Ryerson is making a push to increase student involvement in recreation and athletics.

When you think of a department of athletics and recreation, you would assume that most of the work and focus goes into the courts, fields or arena. For Jeff Giles, Ryerson’s newly appointed interim director of athletics since July, his passion of engagement extends to the rest of campus and beyond.

“At the end of the day, in athletics and recreation, it’s about providing an exceptional student experience. Not just student-athlete experience, but student experience,” said Giles.

Giles steps into the position after Ivan Joseph left for Dalhousie, where he became the vice-provost of student affairs. Giles was the director business development at Ryerson since 2016 and has a background in connecting athletes and the community through his previous work at McMaster University and with the Canadian Football League (CFL).

Although supporting athletes, coaches and community members is one of his focuses, Giles and the department have made a major step in trying to grow engagement with recreation at Ryerson. They have done this by making the majority of recreational programming free for the upcoming school year.

Giles acknowledged the challenges of promoting engagement in a commuter-based school, but said there is a need for recreational programming for students who are looking to balance their health. By making the programming free, it becomes an incentive for students.

Jeff Giles said he hopes to continue engaging the community outside of Ryerson’s campus with the Ryerson Rams Care program. (Photo submitted by Jeff Giles)

“One of the things I’m focusing on more is recreation, which I think needs to be elevated across the university,” said Giles. “More programming activities for students on campus who just want to blow off some steam, and find a balance in life between health and well-being.”

Giles added that the feedback “has been great,” as students notice they can now sign up for exercise classes for free.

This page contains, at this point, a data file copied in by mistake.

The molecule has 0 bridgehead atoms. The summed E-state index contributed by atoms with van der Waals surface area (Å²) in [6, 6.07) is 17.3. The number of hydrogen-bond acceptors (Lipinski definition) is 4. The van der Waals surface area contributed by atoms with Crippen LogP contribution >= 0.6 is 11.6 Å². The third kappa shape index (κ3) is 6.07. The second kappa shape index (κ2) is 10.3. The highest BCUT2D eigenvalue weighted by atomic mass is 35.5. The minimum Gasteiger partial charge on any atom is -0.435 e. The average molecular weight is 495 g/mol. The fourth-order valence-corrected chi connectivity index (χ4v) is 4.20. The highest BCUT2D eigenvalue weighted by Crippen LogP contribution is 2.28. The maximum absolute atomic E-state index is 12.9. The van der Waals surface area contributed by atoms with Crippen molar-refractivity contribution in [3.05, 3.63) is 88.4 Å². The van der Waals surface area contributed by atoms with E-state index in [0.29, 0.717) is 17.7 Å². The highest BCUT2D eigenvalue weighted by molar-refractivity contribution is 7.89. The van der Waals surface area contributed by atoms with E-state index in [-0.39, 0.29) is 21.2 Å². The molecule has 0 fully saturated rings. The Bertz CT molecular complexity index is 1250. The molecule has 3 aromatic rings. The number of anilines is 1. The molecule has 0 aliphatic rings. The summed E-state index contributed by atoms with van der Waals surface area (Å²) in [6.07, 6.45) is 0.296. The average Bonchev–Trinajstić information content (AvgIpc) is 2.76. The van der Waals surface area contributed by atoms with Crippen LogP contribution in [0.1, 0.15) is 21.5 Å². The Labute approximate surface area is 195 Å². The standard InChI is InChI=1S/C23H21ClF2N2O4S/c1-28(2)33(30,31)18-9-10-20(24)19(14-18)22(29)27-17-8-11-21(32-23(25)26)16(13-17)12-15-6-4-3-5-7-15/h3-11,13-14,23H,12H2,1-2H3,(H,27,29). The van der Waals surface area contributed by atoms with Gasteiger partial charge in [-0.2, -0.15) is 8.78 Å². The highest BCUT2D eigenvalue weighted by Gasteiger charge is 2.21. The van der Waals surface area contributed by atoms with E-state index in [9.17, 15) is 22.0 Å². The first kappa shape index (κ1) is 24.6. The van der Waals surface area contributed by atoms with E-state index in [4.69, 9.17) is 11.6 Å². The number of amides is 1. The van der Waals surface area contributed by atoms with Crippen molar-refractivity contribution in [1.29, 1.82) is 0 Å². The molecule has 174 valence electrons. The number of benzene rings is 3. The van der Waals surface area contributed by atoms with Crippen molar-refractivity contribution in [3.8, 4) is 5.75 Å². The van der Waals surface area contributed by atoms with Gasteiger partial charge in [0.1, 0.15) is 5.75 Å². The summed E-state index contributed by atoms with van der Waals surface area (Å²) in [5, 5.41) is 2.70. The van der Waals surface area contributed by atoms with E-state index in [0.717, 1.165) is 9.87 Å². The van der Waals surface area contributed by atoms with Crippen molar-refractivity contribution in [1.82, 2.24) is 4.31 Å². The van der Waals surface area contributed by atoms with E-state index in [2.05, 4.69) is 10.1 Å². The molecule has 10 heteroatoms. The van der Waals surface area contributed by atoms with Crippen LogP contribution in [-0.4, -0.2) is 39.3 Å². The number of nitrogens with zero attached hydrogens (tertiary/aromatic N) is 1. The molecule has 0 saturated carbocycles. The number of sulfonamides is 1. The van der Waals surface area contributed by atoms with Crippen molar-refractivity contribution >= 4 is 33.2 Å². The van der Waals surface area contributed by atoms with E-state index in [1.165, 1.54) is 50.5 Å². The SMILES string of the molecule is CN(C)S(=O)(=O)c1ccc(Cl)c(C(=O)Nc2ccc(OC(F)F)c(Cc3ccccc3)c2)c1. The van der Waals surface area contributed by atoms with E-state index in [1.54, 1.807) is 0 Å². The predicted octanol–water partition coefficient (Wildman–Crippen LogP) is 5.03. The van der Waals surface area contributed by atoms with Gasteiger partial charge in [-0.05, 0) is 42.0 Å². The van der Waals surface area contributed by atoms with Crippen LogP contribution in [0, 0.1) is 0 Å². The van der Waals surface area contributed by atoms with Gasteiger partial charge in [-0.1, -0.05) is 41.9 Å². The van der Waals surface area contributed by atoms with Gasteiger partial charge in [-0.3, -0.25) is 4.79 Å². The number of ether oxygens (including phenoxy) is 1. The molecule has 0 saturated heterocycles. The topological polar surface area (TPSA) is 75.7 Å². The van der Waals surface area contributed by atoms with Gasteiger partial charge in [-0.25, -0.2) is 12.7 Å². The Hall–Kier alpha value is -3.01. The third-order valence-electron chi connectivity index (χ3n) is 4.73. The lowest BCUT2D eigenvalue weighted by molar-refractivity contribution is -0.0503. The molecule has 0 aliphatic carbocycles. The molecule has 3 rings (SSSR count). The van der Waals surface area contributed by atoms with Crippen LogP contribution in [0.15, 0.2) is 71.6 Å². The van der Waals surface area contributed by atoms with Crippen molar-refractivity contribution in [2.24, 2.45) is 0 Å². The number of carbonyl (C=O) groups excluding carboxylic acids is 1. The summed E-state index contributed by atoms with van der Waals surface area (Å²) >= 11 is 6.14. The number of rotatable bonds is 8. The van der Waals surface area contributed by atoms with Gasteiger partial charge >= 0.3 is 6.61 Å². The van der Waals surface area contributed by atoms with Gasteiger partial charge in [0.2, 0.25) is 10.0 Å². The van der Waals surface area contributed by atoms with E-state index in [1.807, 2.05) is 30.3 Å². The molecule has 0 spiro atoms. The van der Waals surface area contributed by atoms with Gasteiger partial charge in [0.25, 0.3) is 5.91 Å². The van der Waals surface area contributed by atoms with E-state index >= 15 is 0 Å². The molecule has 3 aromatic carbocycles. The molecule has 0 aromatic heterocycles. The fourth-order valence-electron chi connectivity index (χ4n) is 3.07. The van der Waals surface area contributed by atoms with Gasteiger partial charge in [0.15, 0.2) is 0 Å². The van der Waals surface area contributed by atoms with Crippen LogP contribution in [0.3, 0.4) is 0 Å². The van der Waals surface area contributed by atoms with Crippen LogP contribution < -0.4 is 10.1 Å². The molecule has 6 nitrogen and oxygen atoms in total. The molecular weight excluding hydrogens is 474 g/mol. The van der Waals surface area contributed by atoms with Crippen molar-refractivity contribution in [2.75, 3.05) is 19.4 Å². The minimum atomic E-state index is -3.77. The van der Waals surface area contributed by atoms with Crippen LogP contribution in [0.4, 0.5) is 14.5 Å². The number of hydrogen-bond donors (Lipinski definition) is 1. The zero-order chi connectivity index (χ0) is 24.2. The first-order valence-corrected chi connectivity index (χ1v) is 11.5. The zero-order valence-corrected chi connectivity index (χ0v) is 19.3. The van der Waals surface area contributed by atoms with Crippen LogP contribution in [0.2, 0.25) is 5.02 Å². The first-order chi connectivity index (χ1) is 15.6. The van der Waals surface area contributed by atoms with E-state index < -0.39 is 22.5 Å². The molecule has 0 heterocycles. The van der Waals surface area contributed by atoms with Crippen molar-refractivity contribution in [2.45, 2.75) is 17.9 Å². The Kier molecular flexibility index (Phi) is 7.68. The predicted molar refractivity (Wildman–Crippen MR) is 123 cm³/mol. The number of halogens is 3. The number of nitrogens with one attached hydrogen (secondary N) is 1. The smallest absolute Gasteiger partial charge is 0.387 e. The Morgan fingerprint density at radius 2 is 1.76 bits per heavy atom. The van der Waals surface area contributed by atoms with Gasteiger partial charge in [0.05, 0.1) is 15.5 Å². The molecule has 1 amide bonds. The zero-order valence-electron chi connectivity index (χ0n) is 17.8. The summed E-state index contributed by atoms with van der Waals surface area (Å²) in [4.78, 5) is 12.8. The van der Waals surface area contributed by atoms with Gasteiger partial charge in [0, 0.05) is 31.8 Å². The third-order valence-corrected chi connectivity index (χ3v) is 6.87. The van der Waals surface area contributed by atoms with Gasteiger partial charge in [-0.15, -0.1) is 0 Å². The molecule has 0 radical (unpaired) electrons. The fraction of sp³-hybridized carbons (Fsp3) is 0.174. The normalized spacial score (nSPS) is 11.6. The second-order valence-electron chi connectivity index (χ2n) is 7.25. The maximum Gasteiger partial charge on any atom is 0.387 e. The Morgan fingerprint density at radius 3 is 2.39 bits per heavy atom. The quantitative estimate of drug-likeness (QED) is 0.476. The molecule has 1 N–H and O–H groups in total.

Giles also hopes to grow engagement outside of Ryerson’s campus with the Ryerson Rams Care program. The program reaches out to children in the Toronto community. Every Tuesday and Thursday, taxis will bring student-athletes out to agencies such as Toronto Community Housing and Boys and Girls Clubs.

“We work with various agencies across the city … and we send our student-athletes to after-school programs throughout the year, where they serve as mentors or role models,” said Giles. He added that the Rams lead a wide range of programming from sports to arts and crafts.

The Ryerson Rams Care program involved 140 students last year. While the program puts a strong emphasis on sending student-athletes into the Toronto community, Giles wants to continue to bring kids into the Ryerson community.

I AM Ryerson, a campaign run by the athletics department, launched for the first time last year.  It sent 110 children from priority neighbourhoods in the city to the university’s summer camps. This year, Giles and his team have a new target: send 500 children to summer camp.

“That’s what Ryerson Rams Care is all about,” said Giles. “It’s about getting out into the community and making a difference.”

Giles is no stranger to growing engagement. From 1994 until 2000, he served as the president of the CFL during a time where the league was near bankruptcy.

“I got that job, with a group of people, to try and save the league…[We] had to create partnerships,” said Giles. He also added that in order to build connections with the greater community, people need to have trust in the organization. This is one of the messages Giles is trying to grow at Ryerson.

With experience as the director of athletics at McMaster University under his belt, it has been a “seamless” transition to take over the role at Ryerson. Giles has known Ryerson’s former director of athletics, Joseph, from the time they simultaneously held the position at McMaster and Ryerson respectively. Joseph describes Giles as a great fit for the position at Ryerson.

“He’s a highly intellectual, respectable person that looks to continue to make things better. He has the same DNA that the university has in that he’s entrepreneurial and innovative,” said Joseph.

In preparation for the role, Giles had meetings and discussions with Joseph; however, Joseph did not have much advice to give to Giles.
“That’s the beauty of having someone like Jeff – he doesn’t need advice from me. He’s done the role already and he’s been [here] for two years, so my advice to Jeff was, ‘I’m here if you need me,’” said Joseph. “I think he’ll be better than anybody, better than myself … The athletics and the recreation department [are] in excellent hands.”

Leave a Reply

  • (not be published)